If you had told me two weeks ago I would be writing a blog post about rugby I would have told you you were mad. I am not a ruby fan. I never watch it. I know the ball is oval, that you need to score a try to earn points and that you can earn more points by kicking a goal. I know that the big huddle of men on the field is called a scrum. But that’s it. Up until yesterday, I didn’t even know that the first five eight is a position, not the first man who’s over 5’8. 🙂
This is unheard of for a NZ’er. Especially during the World Cup. What world cup you ask? Well, the Rugby World Cup. It’s kind of a big deal here because we’ve been hosting it (no, not me personally though I could use the $100 million or so revenue that’s apparently been generated). Plus the fact that we are a really tiny country and rugby is just about the only team sport we can compete on the world stage and stand a good chance of actually winning. Which we did on Sunday night.
Now, as I said, I never watch rugby but it was difficult to get away from the final game since we were in it and we were supposed to walk all over poor, old France. In actual fact, France nearly walked all over us. I could not watch the game. Jackie, who actively dislikes rugby, could not watch it because I was too damn nervous. In fact, it was ridiculous how invested I was in this game. I played computer games while trying to ignore the howls from the living room, my little heart leaping every time there was a cheer.
What’s this got to do with writing? Hang on, I’m getting there. Anyway, we finally won. By one point. And I was watching the commentary afterwards and hearing what they were saying and thinking, wow, this game is a little like writing for publication. The same nervousness (as you wait on a submission), the same grim determination to hang on when everything looks like another big rejection, the same sense of helplessness when the other team score….
And then the commentary started talking about this one, particular All Black. Two weeks earlier, Stephen Donald had been watching the cup on TV, having a beer and doing a spot of whitebaiting (fish, if you don’t know what whitebait are). He wasn’t in the Cup squad and had been told pretty firmly he wouldn’t be either. And yet two weeks before the big final, due to injuries concerning other players, he got a couple of calls on his mobile – which he didn’t answer because he was too busy with his whitebait. Eventually when he did, the news was that he had been called up onto the squad. Then on the night, after more injuries, and he was called onto the field. Then he kicked the goal that earned us the Cup. From zero to hero in two weeks.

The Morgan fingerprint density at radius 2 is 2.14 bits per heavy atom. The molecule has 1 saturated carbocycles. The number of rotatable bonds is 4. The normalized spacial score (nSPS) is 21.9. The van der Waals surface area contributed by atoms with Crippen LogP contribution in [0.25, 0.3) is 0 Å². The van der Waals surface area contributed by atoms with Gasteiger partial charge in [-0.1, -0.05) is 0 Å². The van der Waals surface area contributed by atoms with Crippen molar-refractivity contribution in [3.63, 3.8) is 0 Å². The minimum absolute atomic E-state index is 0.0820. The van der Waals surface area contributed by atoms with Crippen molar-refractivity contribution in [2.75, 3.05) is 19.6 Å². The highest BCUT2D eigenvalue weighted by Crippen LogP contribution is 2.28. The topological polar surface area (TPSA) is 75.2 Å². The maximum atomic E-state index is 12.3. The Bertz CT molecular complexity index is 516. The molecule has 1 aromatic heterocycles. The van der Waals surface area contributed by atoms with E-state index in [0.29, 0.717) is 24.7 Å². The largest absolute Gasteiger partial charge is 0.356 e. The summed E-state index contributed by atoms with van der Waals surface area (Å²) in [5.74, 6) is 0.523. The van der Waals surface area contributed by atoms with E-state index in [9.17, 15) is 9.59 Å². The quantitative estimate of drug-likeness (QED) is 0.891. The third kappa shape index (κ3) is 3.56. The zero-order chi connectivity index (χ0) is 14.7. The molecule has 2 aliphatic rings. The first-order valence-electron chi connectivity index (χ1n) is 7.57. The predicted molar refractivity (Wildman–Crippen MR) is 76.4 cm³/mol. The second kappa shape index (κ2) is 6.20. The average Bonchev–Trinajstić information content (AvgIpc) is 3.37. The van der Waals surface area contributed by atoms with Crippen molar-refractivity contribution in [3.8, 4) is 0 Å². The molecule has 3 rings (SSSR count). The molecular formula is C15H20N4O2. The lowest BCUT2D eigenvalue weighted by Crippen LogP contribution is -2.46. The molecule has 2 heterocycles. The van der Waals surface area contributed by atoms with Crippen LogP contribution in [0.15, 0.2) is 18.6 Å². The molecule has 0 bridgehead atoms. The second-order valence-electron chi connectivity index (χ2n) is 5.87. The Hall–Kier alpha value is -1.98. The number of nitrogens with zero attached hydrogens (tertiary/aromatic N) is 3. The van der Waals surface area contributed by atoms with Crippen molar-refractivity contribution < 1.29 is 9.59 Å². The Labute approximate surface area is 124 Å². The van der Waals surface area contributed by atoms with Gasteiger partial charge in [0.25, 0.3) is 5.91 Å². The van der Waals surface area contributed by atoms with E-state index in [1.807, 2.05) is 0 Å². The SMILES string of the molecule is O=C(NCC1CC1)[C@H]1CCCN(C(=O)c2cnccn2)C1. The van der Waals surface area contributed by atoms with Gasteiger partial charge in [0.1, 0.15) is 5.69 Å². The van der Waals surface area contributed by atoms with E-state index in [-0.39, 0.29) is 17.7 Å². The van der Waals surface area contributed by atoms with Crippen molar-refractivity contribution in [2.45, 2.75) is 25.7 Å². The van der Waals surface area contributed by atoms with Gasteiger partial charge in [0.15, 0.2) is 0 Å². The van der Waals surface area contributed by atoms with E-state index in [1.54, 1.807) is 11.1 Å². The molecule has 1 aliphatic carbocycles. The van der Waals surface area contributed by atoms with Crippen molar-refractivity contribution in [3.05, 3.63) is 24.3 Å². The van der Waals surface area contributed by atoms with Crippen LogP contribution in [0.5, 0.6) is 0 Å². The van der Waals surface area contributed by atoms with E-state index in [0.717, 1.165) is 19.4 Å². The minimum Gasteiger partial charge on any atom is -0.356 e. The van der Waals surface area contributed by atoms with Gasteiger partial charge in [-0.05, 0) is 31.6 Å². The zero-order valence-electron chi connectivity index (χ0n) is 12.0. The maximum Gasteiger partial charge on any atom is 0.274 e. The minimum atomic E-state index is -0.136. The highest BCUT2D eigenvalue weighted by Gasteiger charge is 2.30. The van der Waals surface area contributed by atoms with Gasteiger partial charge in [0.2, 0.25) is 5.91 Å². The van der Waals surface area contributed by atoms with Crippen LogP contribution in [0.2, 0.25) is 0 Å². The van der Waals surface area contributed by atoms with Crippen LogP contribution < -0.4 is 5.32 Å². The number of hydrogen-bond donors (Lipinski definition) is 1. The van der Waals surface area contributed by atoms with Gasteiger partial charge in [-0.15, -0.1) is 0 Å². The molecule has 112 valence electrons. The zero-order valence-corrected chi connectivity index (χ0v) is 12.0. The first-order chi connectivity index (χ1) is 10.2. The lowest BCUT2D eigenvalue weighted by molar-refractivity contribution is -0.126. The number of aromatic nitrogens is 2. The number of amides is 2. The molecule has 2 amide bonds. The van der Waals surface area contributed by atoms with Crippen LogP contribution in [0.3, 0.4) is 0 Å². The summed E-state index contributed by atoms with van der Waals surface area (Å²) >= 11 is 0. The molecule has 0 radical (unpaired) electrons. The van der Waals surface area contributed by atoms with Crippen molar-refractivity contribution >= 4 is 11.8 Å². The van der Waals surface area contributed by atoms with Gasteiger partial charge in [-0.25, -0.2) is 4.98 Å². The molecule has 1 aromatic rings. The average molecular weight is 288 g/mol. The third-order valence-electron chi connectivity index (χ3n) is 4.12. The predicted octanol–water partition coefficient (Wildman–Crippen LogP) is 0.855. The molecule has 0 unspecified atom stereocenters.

The commentary afterwards talked a lot about Stephen Donald. About how, when you think it’s all over, when the country has forgotten you, opportunities can come along and you can suddenly find yourself right in the middle of it again. That these opportunities come when you least expect them to. Apparently sport is full of these moments, but, from what I hear from other writers, writing is like this too. That right when you least expect it, when you’ve got your hundredth rejection, something comes round the corner that you never thought would happen.
I hope that’s the case. Because right now, I’m feeling a little like Stephen Donald. I’m sitting on my couch with my beer (no whitebait though cos I hate fish. Okay and replace the beer with a martini, cos I don’t like that either!). I’m watching the Cup on telly and cheering everyone else on, wishing I was there too and wondering if I’ve missed my chance. I hope not cos unlike Stephen Donald, I have been training really, really hard. And one thing’s for certain – if the call ever comes, I won’t be too busy fishing to answer it. 🙂